the A-A-A Method
The A-A-A (alkaline-acid-alkaline) method developed by Carpenter Technology neutralizes trapped acid and is accomplished in less than two hours. For free-machining grades: After degreasing, soak the parts for 30 minutes in a 5-percent solution of sodium hydroxide at 160 to 180 degrees F. Then rinse the part thoroughly in water. Next, immerse the part for 30 minutes in a 20-percent nitric acid solution containing 3 ounces per gallon of sodium dichromate at 120 to 140 degrees F. After removing the part from this bath flush it with water, then immerse it in the sodium hydroxide solution for another 30 minutes. Rinse the part again with water and dry it; passivation is now complete.
The benefits of using the A-A-A method are demonstrated in Fig. 3. Ground cross-section samples of Type 303 were exposed to a 5-percent salt spray for 24 hours (95 degrees F). The sample passivated only in nitric acid with sodium dichromate was severely rusted due to acid retention where sulfides had been removed. The A-A-A sample was essentially free from rust because retained acid was neutralized. The as- ground sample, top right, (not passivated) displayed only light rust, probably because there was not much opportunity for shop dirt (containing free iron) to contact the machined surface.
Testing the Passivated Part
Tests are often performed to evaluate the passivated surface. The question to be answered is, "Did passivation remove free iron and optimize the corrosion resistance of the free-machining grades?"
It is important that the test method be matched to the grade under evaluation. A test that is too severe will fail even good material, while one that is too lenient will allow unsatisfactory parts to pass.
The 400 series-precipitation, hardening and free-machining stainless steels are best evaluated in a cabinet capable of maintaining 100-percent humidity at 95 degrees F for 24 hours. The cross section is usually the most critical surface, particularly for free-machining grades.
One reason for this is that sulfides, elongated in the direction of working, intersect this surface.
Critical surfaces should be positioned upward, but at 15 to 30 degrees from the vertical to allow any moisture to run off. Material that has been properly passivated will be virtually free of rust (light staining may occur ).
Austenitic non-free-machining grades may also be evaluated in the humidity test. However, a more rapid method is available using a solution from ASTM A380, Standard Recommended Practice for Cleaning and Descaling Stainless Steel Parts, Equipment and Systems. This test consists of swabbing the part with a copper sulfate/sulfuric acid solution, maintaining wetness for six minutes and observing if there is any plating of copper. Alternately, the part may be immersed in the solution for six minutes.
Copper plating occurs if iron is dissolved. The copper sulfate solution is prepared by first adding 1 cm3 of sulfuric acid (reagent grade, specific gravity 1.84) to 250 cm3 of distilled cold water, and into this dissolving 4 grams of copper sulfate. After several samples fail by copper plating, the solution should be renewed. (Caution: This test must not be applied to surfaces of items for use in food processing.)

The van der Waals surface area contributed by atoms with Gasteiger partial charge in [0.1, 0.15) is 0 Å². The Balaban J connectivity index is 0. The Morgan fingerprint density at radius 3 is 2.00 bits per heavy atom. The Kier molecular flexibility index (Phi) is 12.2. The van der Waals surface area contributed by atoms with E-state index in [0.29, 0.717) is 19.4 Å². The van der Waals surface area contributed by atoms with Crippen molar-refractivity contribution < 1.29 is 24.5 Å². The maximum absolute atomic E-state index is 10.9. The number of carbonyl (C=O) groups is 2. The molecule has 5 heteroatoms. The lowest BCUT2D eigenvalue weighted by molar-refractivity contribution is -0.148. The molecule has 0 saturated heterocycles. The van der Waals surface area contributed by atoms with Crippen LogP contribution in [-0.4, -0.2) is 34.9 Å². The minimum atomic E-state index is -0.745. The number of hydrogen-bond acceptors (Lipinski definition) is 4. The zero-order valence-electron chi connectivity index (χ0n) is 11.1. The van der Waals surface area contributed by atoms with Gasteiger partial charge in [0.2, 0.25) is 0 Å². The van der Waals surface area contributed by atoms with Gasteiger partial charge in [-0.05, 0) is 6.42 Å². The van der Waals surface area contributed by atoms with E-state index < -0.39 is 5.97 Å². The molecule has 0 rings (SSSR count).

While this test is rapid, care must be taken to avoid invalid results. Both the solution and the sample must be at room temperature. It is suggested that the sample be handled with clean, plastic-coated tongs. Immersed samples should be supported so that the test solution has easy access to the entire surface area.
Historically, the 5-percent salt-spray test at 95 degrees F has also been used to evaluate passivated samples. The test is too severe for some grades and is generally not necessary to confirm that passivation has been effective. As shown at the bottom in Fig. 3, however, it has been used for 300 series stainless steels. (Additional information about cleaning and inspection techniques can be found in ASTM A380.)
Do's and Don'ts
Finally, some do's and don'ts about passivating:
- Do avoid chlorides. When possible, use only a good grade water containing less than about 50 parts per million (ppm) of chlorides. Tap water is usually adequate, but it should not contain more than several hundred ppm of chlorides, since this element tends to cause undesirable flash attack.
- Do maintain definite schedules for solution replacement to minimize the possibility of contamination. This is especially necessary during high-production runs. It is a good idea to use a control sample to test the bath's effectiveness. If the sample is attached, it is time to change the bath
- Do passivate only one high-carbon or free-machining grade at a time in the bath. Mixing two different grades can invite corrosion at a point where the two steel surfaces make contact.
- Do remember that attack can occur in a passivating bath if parts are improperly heat-treated. High- carbon/high-chromium martensitic grades must be hardened to render them corrosion-resistant.
- Don't passivate stainless-steel parts that have been carburized or nitrided. Alloys so treated may have their corrosion resistance lowered the point where the stainless steel can be attacked in the passivating tank.
- Do check nitric acid concentration of the bath regularly. The simple titration test outlined in Fig. 4 may be used.
By Terry DeBold
Specialist - Corrosion, Welding & Joining
Carpenter Technology Corporation